Teams sometimes need to shift their mindsets quite a bit to accomplish this.

Successful agile BI teams have realized that they can test ETLs individually ensuring row counts, totals, column widths and data types, where appropriate, remained consistent as the data moved through the ETL stream. These are areas that are suited for automation and can become part of the regression tests suite.

Other areas like consistency or accuracy of data quality cannot be automated and need to be addressed with tools like exploratory testing.

One of the difficulties can be getting feedback early from the customer. Is the data meeting their needs? The quality of the data is what becomes important in BI projects.

In general, how much do people employ user scenario testing as opposed to requirements validation and exploratory testing methods?

I’m not sure I’d differentiate the testing in that way. I don’t think that user scenario testing is “opposite” to either requirements validation (which is testing that the code is doing what we thought it should), or exploratory testing (which is more like testing our expectations). Scenario testing is checking that the workflows work which could be considered in either.

I think it is important to understand why you are testing, and not get hung up on the type you are doing. You might want to investigate the agile testing quadrants (several chapters in our book, or else Brian Marick’s blog .

Features are broken up into multiple stories. I like to define acceptance tests at the feature level as well as the story level. These feature level tests usually look a lot like user workflows or scenarios. This makes it a different level of test.

When I practice ATDD, I define my tests up front (testing what

I can think of about the story – requirements), and collaborate with the programmers so we have a shared common understanding of what we are building. I have many tools I use to determine what tests I need. When I do my exploratory testing, I engage other skills, some which might include using my domain knowledge for testing various workflows.

Are there companies you’re aware of that use older test methods like cause-effect graphing or model-based testing (from black box, not white box)?

Cause-effect graphing is one method to determine what to test; there are many others methods as well —some are used more than others. I think testers use different tools to help them get adequate coverage and shouldn’t limit them to one type. Each feature/story may want you to try something different.

Model-based testing is an automation model to allow various flows through the system. I do know of organizations that have tried to model their legacy system for their automation rather than try to get complete coverage using static data. They have had different levels of success.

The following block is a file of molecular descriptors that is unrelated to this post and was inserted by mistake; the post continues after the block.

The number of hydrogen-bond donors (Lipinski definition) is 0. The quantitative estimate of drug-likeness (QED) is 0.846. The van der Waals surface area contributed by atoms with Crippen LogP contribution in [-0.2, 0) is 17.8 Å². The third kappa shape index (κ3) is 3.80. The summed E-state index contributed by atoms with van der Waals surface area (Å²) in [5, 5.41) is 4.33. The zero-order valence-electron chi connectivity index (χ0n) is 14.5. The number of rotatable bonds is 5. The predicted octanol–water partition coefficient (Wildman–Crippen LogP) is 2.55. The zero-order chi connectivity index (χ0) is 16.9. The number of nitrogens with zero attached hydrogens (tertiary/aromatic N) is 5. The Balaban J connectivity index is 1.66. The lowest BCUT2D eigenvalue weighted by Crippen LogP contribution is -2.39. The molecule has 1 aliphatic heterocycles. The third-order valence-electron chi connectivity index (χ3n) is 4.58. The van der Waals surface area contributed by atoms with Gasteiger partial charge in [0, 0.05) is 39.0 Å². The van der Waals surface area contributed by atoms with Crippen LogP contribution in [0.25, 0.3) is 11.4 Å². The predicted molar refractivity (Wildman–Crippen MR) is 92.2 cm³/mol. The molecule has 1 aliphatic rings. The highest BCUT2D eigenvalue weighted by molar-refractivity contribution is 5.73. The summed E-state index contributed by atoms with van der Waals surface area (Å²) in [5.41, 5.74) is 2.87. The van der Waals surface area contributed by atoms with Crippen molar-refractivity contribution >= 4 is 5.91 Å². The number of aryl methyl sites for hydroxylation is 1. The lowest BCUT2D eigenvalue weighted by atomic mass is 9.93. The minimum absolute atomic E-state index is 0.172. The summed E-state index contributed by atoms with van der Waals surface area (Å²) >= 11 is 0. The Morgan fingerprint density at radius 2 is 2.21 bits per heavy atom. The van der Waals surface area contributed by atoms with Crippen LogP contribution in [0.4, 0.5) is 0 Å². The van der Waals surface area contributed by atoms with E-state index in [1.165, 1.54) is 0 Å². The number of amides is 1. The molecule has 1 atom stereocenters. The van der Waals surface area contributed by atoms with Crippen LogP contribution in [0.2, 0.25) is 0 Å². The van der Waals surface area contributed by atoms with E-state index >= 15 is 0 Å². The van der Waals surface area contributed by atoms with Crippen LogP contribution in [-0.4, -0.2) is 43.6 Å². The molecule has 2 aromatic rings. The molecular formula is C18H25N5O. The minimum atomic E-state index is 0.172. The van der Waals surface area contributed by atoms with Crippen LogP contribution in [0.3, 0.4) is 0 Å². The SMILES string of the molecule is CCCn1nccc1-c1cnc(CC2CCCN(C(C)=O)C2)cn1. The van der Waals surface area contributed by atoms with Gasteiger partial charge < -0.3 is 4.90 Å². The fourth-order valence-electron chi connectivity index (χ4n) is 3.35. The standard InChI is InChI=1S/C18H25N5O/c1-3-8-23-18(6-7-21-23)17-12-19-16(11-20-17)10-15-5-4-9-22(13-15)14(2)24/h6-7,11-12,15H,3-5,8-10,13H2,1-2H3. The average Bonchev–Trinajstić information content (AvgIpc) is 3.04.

In most organizations that are doing on-going automation on each user story, they define their automation tests as they go, so I’m not seeing the model based testing as much.

With test and lifecycle management tools so common today dictating test design instead of test teams developing a design on their own, do you see test teams being limited by tool use?

It is easy to rely on tools to do our work for us, but no tool can think like the human brain. I would hope that testers see the limitations of the tool and challenge their own perceptions. One area where a tool cannot compete is in the area of exploratory testing.

When my team is cemented into “doing what we always do,” how can I introduce new test methods?

The first step is recognizing you are in a rut, which you have already done. Now, you need to get the rest of the team to want to try new ideas. One of the most powerful examples I have to share is where the QA Director in one organization I worked with, introduced weekly lunch and learns. She created a learning organization within her team.

Each week, she had one of the team members give a presentation on a new idea or introduce a new tool. It encouraged research by individuals to reach beyond what they already knew, gave opportunities for others to follow-up and try new things, and introduced the idea of sharing ideas and learning from each other.

An agile testing coach and practitioner, Janet Gregory is the co-author of Agile Testing: A Practical Guide for Testers and Agile Teams and a contributor to 97 Things Every Programmer Should Know. Janet specializes in showing agile teams how testers can add value in areas beyond critiquing the product; for example, by guiding development with business-facing tests. For the past ten years, Janet has been working with teams to transition to agile development, and teaches agile testing courses and tutorials worldwide. She enjoys sharing her experiences at conferences and user group meetings around the world, and was named one of the 13 Women of Influence in testing by Software Test & Performance magazine.

For more about Janet’s work, visit or visit her blog at

Janet Gregory

Janet Gregory draws from her own experience in helping agile teams address alternative ways to cope with roadblocks including projects without clear documentation, testers with limited domain knowledge and dealing with either black box or white box testing.

Janet Gregory
Janet Gregory draws from her own experience in helping agile teams address alternative ways to cope with roadblocks including projects without clear documentation, testers with limited domain knowledge and dealing with either black box or white box testing.